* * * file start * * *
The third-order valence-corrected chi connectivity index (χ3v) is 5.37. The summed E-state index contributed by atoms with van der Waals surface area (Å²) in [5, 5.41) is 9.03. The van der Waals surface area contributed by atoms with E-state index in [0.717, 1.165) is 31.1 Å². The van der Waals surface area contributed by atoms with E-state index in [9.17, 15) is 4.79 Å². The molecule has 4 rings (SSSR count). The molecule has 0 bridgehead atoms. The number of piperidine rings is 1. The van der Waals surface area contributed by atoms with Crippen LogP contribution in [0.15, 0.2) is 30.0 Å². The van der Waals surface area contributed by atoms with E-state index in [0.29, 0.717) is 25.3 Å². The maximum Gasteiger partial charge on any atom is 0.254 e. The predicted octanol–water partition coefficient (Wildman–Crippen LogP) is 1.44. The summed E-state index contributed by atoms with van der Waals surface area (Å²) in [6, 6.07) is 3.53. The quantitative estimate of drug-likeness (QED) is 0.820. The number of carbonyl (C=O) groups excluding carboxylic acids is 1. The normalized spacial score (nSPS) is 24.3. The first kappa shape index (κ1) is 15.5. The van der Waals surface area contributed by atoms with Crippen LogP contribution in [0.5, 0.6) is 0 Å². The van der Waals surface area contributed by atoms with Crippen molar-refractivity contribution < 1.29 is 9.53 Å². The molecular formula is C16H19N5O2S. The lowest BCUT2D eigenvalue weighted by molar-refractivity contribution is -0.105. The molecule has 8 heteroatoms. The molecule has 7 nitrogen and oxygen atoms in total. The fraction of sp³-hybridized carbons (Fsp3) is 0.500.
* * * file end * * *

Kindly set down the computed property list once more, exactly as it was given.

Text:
The third-order valence-corrected chi connectivity index (χ3v) is 5.37. The summed E-state index contributed by atoms with van der Waals surface area (Å²) in [5, 5.41) is 9.03. The van der Waals surface area contributed by atoms with E-state index in [0.717, 1.165) is 31.1 Å². The van der Waals surface area contributed by atoms with E-state index in [9.17, 15) is 4.79 Å². The molecule has 4 rings (SSSR count). The molecule has 0 bridgehead atoms. The number of piperidine rings is 1. The van der Waals surface area contributed by atoms with Crippen LogP contribution in [0.15, 0.2) is 30.0 Å². The van der Waals surface area contributed by atoms with E-state index in [0.29, 0.717) is 25.3 Å². The maximum Gasteiger partial charge on any atom is 0.254 e. The predicted octanol–water partition coefficient (Wildman–Crippen LogP) is 1.44. The summed E-state index contributed by atoms with van der Waals surface area (Å²) in [6, 6.07) is 3.53. The quantitative estimate of drug-likeness (QED) is 0.820. The number of carbonyl (C=O) groups excluding carboxylic acids is 1. The normalized spacial score (nSPS) is 24.3. The first kappa shape index (κ1) is 15.5. The van der Waals surface area contributed by atoms with Crippen LogP contribution in [0.5, 0.6) is 0 Å². The van der Waals surface area contributed by atoms with Crippen molar-refractivity contribution < 1.29 is 9.53 Å². The molecular formula is C16H19N5O2S. The lowest BCUT2D eigenvalue weighted by molar-refractivity contribution is -0.105. The molecule has 8 heteroatoms. The molecule has 7 nitrogen and oxygen atoms in total. The fraction of sp³-hybridized carbons (Fsp3) is 0.500.